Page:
Senator ALLANMacDONALD.Yes. I was pleased to see that there were a number of ex-members of the Australian Imperial Force in the various camps. The top gang in that part of the State was led by a man with the well-known name of McDougall. I made it my business to see the gang at work, and I was amazed at its capacity and the work which it performed in a certain time. The canefarmers and the cane-cutters earn every penny which they receive. That is my unqualified opinion after observing the work in the industry in northern Queensland. The same can be said of the mill employees, who are highly-trained men, and perform their work efficiently. So much for the so-called exorbitant wages paid in the industry.

Senator Grant - Did the honorable senator ascertain what they were paid?

Senator ALLAN MACDONALD (WESTERN AUSTRALIA) - I have just informed the Senate that I saw them doing their work, and I do not consider that they were over-paid.

Senator Grant - Evidently the honorable senator does not know how much the men were being paid.

Senator ALLAN MACDONALD (WESTERN AUSTRALIA) - I obtained a schedule showing the payments made to the employees in the various branches of the industry, and I knew what each class of worker received. My observations enabled me to compare the nature of the work that they were performing with the scale of remuneration.

Senator Gibson - The honorable senator's standard was the Australian standard, and not what might be called the " sugar standard ".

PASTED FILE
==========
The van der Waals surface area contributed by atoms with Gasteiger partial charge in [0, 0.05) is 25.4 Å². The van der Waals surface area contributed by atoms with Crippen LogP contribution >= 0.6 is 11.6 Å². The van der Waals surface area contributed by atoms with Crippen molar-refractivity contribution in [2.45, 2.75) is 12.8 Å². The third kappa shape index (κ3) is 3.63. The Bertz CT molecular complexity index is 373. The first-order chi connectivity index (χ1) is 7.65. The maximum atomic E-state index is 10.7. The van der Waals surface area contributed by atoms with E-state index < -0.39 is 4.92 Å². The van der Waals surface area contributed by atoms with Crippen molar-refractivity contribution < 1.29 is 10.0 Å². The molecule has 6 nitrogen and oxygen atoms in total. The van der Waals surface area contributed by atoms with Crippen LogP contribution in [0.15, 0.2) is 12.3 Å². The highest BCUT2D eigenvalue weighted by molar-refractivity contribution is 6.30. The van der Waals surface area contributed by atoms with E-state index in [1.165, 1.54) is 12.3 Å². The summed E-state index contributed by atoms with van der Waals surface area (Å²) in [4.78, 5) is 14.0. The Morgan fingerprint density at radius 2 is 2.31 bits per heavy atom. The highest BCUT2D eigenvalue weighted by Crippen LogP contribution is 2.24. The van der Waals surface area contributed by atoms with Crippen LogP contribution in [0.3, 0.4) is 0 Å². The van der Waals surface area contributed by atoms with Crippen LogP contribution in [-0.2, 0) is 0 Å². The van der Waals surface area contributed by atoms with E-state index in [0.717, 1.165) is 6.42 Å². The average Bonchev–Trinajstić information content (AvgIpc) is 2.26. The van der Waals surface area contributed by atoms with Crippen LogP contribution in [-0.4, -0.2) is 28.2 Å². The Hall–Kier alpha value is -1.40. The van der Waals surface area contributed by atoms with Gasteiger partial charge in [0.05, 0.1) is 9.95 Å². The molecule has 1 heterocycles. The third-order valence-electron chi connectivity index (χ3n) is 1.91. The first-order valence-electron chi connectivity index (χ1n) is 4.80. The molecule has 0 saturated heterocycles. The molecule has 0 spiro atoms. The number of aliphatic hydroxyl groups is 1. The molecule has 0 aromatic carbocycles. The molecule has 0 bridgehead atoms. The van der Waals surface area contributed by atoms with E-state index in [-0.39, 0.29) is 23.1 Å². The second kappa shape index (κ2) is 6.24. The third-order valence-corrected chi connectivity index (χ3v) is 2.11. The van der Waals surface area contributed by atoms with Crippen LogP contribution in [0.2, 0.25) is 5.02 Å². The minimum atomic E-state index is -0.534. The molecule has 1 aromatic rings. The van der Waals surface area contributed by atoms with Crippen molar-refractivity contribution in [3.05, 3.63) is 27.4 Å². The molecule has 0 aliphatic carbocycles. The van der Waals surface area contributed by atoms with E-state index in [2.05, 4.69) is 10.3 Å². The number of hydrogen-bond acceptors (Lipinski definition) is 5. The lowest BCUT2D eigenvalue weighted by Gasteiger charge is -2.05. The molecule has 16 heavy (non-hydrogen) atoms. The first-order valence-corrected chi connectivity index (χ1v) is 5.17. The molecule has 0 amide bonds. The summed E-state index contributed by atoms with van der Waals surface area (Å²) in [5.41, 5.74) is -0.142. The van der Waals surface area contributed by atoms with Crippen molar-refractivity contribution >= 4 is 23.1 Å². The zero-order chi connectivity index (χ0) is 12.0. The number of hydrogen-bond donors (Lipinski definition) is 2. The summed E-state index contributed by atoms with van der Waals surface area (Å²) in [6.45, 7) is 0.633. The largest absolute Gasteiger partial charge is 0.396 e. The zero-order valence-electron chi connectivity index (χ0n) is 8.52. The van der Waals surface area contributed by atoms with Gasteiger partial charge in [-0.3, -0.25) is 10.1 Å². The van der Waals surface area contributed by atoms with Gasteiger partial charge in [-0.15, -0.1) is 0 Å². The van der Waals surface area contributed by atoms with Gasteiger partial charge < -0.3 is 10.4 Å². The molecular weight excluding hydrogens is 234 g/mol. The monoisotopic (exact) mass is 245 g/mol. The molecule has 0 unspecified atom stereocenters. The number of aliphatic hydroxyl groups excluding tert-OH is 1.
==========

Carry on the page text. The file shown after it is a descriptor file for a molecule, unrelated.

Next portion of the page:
Senator ALLANMacDONALD.The latitude in which those men were working must be taken into consideration. When Commonwealth public servants are transferred to semi-tropical districts they receive an extra allowance for their labour.

Senator Foll - The employees in the sugar industry work for only four or five months of the year.

Senator ALLAN MACDONALD (WESTERN AUSTRALIA) - It is only fair and just that, on account of the latitude in which they are working, the employees should receive an extra allowance, similar to that made to employees on the north-west gold-fields.

Senator Gibson - Like the shearers, some of the cane-cutters may make £2 a day and others only £1.

Senator ALLANMacDONALD.That is so. I must admit my astonishment at the comparatively few aliens that I saw employed in the sugar areas. The explanation may be that I did not visit the particular districts in which the aliens are to be found in the greatest numbers.

Senator Gibson - Like Ingham.

Senator ALLAN MACDONALD (WESTERN AUSTRALIA) - I visited Ingham and Innisfail, which is supposed to be a highly-alienized centre of the sugar industry, but I saw very few foreigners. The pamphlet published under the authority of the Minister for Trade and Customs (Mr. White) states that the alien influence on the industry is very small, and asserts that the industry is by no means in the hands of foreign labour. The following figures taken from that pamphlet reveal the proportion of British to foreign workers in the industry: British born, 79.8 per cent; naturalized British, 10.1 per cent; total British, 89.9 per cent. Thus the foreign element is represented by only 10.1 per cent.